Bahar ran away early on a winter morning, one-and-a-half years after her mother was murdered. She helped her younger siblings get ready for school, and then she gave them a goodbye kiss on the forehead. Her uncle and her brothers were still sleeping. Bahar tiptoed out of the apartment in her socks, walked down the stairs and out the door. And then she ran for her life.
Today Bahar is 26 and likes to wear high-heeled shoes. She has chosen a popular café in a small city as a meeting point. She is wearing a modest amount of makeup, and her black hair is pulled back into a bun. She smiles tentatively and introduces herself, using the name in her new passport, which, for her protection, cannot be used in this article.
Bahar’s family came to Germany from Iraq in 1996. They lived in the eastern city of Halle an der Saale for the first two years, in an apartment in a high-rise building with a dingy kitchen. Her father felt that most jobs were beneath him, beat his wife and “put out cigarettes on her skin,” says Bahar. The father would sometimes disappear for months at a time. Bahar suspects that he was involved in criminal activities. “Everything was always peaceful without him. We even had a picnic in the park once,” says Bahar. She took along some of the photos from that day when she ran away, but she can’t bear to look at them, she says.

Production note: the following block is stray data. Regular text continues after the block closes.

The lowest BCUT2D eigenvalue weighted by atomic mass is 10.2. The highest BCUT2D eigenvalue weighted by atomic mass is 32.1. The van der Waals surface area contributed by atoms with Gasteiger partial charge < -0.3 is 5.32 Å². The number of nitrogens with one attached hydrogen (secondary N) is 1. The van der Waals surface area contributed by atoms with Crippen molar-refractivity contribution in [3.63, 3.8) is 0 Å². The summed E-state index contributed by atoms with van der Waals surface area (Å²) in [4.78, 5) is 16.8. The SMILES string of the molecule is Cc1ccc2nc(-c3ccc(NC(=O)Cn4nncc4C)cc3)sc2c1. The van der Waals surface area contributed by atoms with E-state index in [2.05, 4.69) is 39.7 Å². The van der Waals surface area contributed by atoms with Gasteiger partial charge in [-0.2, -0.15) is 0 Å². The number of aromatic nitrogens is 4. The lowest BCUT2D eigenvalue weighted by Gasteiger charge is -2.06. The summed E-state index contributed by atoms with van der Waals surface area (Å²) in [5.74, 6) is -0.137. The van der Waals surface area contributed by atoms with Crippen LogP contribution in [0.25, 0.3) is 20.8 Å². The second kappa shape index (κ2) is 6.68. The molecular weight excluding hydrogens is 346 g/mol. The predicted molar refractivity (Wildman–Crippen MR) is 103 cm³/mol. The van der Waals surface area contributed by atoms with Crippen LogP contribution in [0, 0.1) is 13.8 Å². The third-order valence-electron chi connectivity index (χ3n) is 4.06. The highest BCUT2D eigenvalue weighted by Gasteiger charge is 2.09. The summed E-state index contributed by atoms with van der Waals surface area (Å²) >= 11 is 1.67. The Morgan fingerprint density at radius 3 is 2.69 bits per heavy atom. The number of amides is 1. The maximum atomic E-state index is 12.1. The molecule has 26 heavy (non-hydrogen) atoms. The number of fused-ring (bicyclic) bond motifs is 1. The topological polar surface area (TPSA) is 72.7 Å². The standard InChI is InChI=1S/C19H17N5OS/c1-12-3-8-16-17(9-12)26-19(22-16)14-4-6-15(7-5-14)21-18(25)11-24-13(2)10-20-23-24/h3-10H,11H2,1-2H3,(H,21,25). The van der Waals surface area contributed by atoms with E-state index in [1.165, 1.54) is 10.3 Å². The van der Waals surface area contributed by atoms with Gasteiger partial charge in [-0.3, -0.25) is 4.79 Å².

During those happy times, when she was alone with her six children, Bahar’s mother came to the conclusion that she wanted to separate from her despotic husband. She went to the local town hall with Bahar to get information about German divorce law. When the father found out about it, he took a knife and locked himself in the bedroom with his wife on a summer night in 2003. Bahar holds up her hands to show us two scars: the evidence of her attempt to save her mother.
With the mother dead and the father sentenced to life in prison, an uncle took control of Bahar and her five siblings. He managed to make a caring and thoughtful impression on the youth welfare office, but it was deceptive. He used to turn up the music before he began beating the children. Bahar used makeup to hide the bruises. “I wasn’t allowed to read books, and I couldn’t even go out on the balcony anymore,” she says. “Just cook, do the laundry and clean.”